Skip to main content


Showing posts with the label TLS

Secure your Apache server against LOGJAM

Some time ago I wrote a post about the dismaying history of US government attempts to regulate encryption out of existence . I had to omit quite a bit; it was a post and not a book after all. One of the details left out of the story was the DHE_EXPORT cipher suites. During the 90's, developers were forced by the US government to us deliberately insecure ciphers when communicating with entities in foreign countries (readers will remember from the last post that law makers were convinced that encryption should fall under the same rules as weapons technology, and thus could not be shared with anyone outside the Father Land). These insecure ciphers became DHE_EXPORT. The DH stands for Diffie-Hellman; the key exchange system that bears their name was first published in 1976. Along with the cipher suite was a mechanism to force a normal encrypted transaction to downshift to a lower-bit DHE_EXPORT cipher. As so many short-sighted technology regulations have done in the past, this silly

Amazon Finally Ditches SSLv3

Amazon S3 subscribers recently received a form letter like this one: Dear AWS Customer, This message explains some security improvements in our services. Your security is important to us. Please review the entire message carefully to determine whether your use of the services will be affected, and if so what you need to do. As of 12:00 AM PDT May 20, 2015, AWS will discontinue support of SSLv3 for securing connections to S3 buckets. Security research published late last year demonstrated that SSLv3 contained weaknesses in its ability to protect and secure communications. These weaknesses have been addressed in Transport Layer Security (TLS), which is the replacement for SSL. Consistent with our top priority to protect AWS customers, AWS will only support versions of the more modern TLS rather than SSLv3. You are receiving this email because some of your users are accessing Amazon S3 using a browser configured to use SSLv3, or some of your existing applications that use Amazon S3 a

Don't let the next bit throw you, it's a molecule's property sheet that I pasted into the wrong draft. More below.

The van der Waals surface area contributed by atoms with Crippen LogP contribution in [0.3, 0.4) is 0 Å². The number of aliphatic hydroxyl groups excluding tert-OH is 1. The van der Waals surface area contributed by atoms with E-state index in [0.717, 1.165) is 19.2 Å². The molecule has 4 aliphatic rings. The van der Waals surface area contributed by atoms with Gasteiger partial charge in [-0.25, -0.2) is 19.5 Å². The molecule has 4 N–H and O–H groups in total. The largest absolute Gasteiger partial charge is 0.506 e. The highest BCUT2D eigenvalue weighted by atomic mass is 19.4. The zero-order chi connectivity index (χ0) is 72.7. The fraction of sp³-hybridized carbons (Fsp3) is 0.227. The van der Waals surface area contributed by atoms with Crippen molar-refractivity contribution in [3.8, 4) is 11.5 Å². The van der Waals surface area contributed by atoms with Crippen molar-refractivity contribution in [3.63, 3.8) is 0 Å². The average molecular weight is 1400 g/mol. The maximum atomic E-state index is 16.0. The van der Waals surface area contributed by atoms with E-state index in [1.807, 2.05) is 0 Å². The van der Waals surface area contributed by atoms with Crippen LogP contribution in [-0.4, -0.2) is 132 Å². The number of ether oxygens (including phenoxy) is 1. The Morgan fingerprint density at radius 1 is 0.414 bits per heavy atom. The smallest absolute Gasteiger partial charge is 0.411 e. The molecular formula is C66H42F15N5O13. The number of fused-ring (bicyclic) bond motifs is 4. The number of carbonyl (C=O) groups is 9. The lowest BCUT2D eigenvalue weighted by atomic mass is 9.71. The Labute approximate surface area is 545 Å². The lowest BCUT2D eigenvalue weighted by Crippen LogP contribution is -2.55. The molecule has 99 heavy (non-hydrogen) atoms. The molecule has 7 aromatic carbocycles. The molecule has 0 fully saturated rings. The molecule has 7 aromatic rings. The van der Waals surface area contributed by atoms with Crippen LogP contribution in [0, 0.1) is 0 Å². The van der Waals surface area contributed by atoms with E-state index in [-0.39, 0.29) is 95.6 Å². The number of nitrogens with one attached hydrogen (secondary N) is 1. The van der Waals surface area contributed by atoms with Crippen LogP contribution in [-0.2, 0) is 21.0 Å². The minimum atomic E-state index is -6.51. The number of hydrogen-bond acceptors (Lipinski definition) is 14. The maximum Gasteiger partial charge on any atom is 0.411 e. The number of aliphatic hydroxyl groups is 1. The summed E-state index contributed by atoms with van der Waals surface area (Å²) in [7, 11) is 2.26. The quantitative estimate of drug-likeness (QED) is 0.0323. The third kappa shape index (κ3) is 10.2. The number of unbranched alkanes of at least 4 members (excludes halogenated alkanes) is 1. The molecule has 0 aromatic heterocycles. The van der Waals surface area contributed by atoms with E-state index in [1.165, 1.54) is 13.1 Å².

More Fun With PCI

I received a notification from a large security auditing firm that of the ciphers currently available, only RC4 ciphers will be considered PCI compliant. My assumption based on the notification is that this move is intended as a rejection of CBC (Cipher Block Chaining). Well, that's fine as far as I am concerned. CBC has some serious issues as implemented in SSL v3 / TLS v1.0. In a nutshell, you can time responses for applications using the block cipher to get ranges of possible data in SSLv3 and partial payload decryption in TLS. So-called "stream" ciphers like RC4 are immune to this particular attack vector. You don't get private keys from the attack, its by no means a fast attack (minimum of three hours), and you need access to monitor the session . Further, patches for CBC exist to over-ride the timing exploit (for example the NSS libraries used by Mozilla have been patched). I will save debunking the man in the middle hysteria for a later post. What frustrate